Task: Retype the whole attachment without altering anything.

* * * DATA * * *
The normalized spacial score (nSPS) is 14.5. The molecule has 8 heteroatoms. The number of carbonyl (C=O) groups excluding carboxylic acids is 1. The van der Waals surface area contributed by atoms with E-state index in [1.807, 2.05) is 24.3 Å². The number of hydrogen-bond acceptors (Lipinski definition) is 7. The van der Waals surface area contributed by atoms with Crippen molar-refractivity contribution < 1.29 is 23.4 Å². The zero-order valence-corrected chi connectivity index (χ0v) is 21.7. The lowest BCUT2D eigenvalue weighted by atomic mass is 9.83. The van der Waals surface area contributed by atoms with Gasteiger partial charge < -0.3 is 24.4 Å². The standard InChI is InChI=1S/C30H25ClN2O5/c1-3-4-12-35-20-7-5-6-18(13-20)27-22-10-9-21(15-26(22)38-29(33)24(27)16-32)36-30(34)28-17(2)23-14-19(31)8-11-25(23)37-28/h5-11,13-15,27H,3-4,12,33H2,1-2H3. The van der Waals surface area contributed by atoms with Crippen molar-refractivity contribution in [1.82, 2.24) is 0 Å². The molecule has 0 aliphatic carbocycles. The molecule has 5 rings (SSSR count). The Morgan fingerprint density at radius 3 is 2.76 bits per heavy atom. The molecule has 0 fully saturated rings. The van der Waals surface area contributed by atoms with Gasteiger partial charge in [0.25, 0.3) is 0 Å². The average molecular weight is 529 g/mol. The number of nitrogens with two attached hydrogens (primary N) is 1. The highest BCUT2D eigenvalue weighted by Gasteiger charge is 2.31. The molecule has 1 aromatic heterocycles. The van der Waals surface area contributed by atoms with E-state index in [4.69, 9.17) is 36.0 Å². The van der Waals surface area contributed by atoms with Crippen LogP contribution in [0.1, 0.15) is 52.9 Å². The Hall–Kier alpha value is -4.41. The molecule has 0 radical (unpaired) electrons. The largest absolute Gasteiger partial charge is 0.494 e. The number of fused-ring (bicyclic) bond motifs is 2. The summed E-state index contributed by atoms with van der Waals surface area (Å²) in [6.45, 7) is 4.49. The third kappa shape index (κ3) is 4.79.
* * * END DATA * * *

The normalized spacial score (nSPS) is 14.5. The molecule has 8 heteroatoms. The number of carbonyl (C=O) groups excluding carboxylic acids is 1. The van der Waals surface area contributed by atoms with E-state index in [1.807, 2.05) is 24.3 Å². The number of hydrogen-bond acceptors (Lipinski definition) is 7. The van der Waals surface area contributed by atoms with Crippen molar-refractivity contribution < 1.29 is 23.4 Å². The zero-order valence-corrected chi connectivity index (χ0v) is 21.7. The lowest BCUT2D eigenvalue weighted by atomic mass is 9.83. The van der Waals surface area contributed by atoms with Gasteiger partial charge < -0.3 is 24.4 Å². The standard InChI is InChI=1S/C30H25ClN2O5/c1-3-4-12-35-20-7-5-6-18(13-20)27-22-10-9-21(15-26(22)38-29(33)24(27)16-32)36-30(34)28-17(2)23-14-19(31)8-11-25(23)37-28/h5-11,13-15,27H,3-4,12,33H2,1-2H3. The van der Waals surface area contributed by atoms with Crippen molar-refractivity contribution in [1.82, 2.24) is 0 Å². The molecule has 0 aliphatic carbocycles. The molecule has 5 rings (SSSR count). The Morgan fingerprint density at radius 3 is 2.76 bits per heavy atom. The molecule has 0 fully saturated rings. The van der Waals surface area contributed by atoms with Gasteiger partial charge in [0.25, 0.3) is 0 Å². The average molecular weight is 529 g/mol. The number of nitrogens with two attached hydrogens (primary N) is 1. The highest BCUT2D eigenvalue weighted by Gasteiger charge is 2.31. The molecule has 1 aromatic heterocycles. The van der Waals surface area contributed by atoms with E-state index in [4.69, 9.17) is 36.0 Å². The van der Waals surface area contributed by atoms with Crippen LogP contribution in [0.1, 0.15) is 52.9 Å². The Hall–Kier alpha value is -4.41. The molecule has 0 radical (unpaired) electrons. The largest absolute Gasteiger partial charge is 0.494 e. The number of fused-ring (bicyclic) bond motifs is 2. The summed E-state index contributed by atoms with van der Waals surface area (Å²) in [6.45, 7) is 4.49. The third kappa shape index (κ3) is 4.79.